Saturday, February 6, 2016

Slippage at Barclay Prime

Chef Stephen Wambach carving 16 oz New York strip steaks in the kitchen of Barclay Prime. (David M Warren / Staff Photographer)
Gallery Image Gallery: Barclay Prime
About the restaurant
237 S. 18th St.
Philadelphia, PA 19103
Neighborhood: Rittenhouse Square Parking: Valet parking
Handicap access: Yes.
Hours: Monday through Friday, 5-10 p.m.; Friday and Saturday, until 11 p.m.
Prices: $$$
Payment methods:
American Express
Cuisine type: Steak House
Meals Served: Dinner - Mon., Tue., Wed., Thu., Fri., Sat. Late Night - Fri., Sat.
Style: New Age carnivores looking for a sleeker, sexier steak house have long turned to the green leather couches and mod-library décor of this sophisticated Stephen Starr dining room for ultra-high-end beef, kobe sliders, inventive desserts and other items (like fish) that require more cooking skill than the usual chop house kitchen has to offer. A recent visit had all the ingredients – but none of finesse in seasoning or execution needed to deliver this food as it should be. The prices here are too much of a splurge for many off-nights like that.
Specialties: Oysters; kobe sliders; roasted beets; gnocchi with lamb sausage; ribeye (when properly cooked); Mishima Ranch ultra filet (when properly cooked); striped bass; butter-poached lobster; baby carrots; tater tots; milk chocolate bavarois; milk chocolate s’mores; peanut butter praline ganache.
Alcohol: The extensive list of quality bottles has an emphasis on New World reds. The triple-plus markups are excessive, making values under $70 hard to find, but the Lucky Country shiraz-cabernet from Australia is worthy at $42.

Downgraded 1 bell.

For those bored with the formulaic steak house, the arrival of Barclay Prime five years ago went down like one of its Kobe sliders. Sleek, sinful, and sexy. From the complex dry-aged rib eye to the butter-poached lobster and fun desserts, I couldn't get enough.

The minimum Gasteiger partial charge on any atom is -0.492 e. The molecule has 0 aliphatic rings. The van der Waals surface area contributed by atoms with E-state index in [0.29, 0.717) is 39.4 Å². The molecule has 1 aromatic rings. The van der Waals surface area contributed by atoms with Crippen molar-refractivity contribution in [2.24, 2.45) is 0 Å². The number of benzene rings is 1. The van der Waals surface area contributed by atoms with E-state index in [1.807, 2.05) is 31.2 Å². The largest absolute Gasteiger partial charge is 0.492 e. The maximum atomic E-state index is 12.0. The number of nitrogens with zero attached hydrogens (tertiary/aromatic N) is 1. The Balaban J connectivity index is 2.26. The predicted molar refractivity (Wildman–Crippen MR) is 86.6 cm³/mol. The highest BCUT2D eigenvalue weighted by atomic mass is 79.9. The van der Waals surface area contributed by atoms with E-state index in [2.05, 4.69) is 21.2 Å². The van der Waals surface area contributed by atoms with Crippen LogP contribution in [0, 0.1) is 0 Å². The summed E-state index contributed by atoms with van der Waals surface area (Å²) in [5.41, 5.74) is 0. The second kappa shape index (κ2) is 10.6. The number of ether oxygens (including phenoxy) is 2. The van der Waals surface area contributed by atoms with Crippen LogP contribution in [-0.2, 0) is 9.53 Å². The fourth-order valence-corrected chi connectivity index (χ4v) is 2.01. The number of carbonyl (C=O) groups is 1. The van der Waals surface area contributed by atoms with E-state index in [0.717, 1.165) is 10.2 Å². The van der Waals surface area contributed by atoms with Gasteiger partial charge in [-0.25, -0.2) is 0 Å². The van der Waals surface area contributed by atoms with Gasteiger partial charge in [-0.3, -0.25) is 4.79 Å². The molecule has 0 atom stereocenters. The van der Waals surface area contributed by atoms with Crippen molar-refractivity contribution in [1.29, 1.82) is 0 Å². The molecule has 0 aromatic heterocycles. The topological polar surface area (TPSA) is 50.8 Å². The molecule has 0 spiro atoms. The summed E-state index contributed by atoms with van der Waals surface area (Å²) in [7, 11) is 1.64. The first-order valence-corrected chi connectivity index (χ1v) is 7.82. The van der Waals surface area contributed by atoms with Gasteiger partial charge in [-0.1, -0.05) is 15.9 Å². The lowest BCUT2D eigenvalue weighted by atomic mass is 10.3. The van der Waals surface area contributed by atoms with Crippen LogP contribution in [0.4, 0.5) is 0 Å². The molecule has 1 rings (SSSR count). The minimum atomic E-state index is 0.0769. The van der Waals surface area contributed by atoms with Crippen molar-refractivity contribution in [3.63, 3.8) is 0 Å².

The room remains an artful modern-retro mash-up, with green-and-white rolling leather chairs in a library trimmed with modern walnut. And this was a menu with real cooking that proved the genre didn't have to be just broiler jocks and football-sized spuds. Sure, the $100 cheesesteak is a gimmick, and the wine markups are egregious. Even so, I never came so close to giving a steak house four bells.

Now I'm glad I didn't. Barclay still looks like paradise for New Age carnivores (our night, big-spending tables of nephrology conventioneers). But this kitchen had completely lost its touch on basic execution. The gnocchi with lamb sausage was oversalted. The sea bass seviche was too acid. The truffled mac 'n' cheese was grainy. The Calvados-glazed Brussels sprouts were oddly sweet. Even worse, the 1,700-degree broiler got the best of BP's cooks, scorching what might otherwise have been the best filet mignon of my life (a $75 cut from Mishima Ranch so soft it was like eating a beef souffle). My once-favorite rib eye, meanwhile, was black on one side and still pale on the other, and lacking its usual depth of flavor. Here's why: a decision last summer to switch from dry-aged meat to a less expensive (still $43) wet-aged cut. At such prices, consistency still matters more than style.

Inquirer Restaurant Critic
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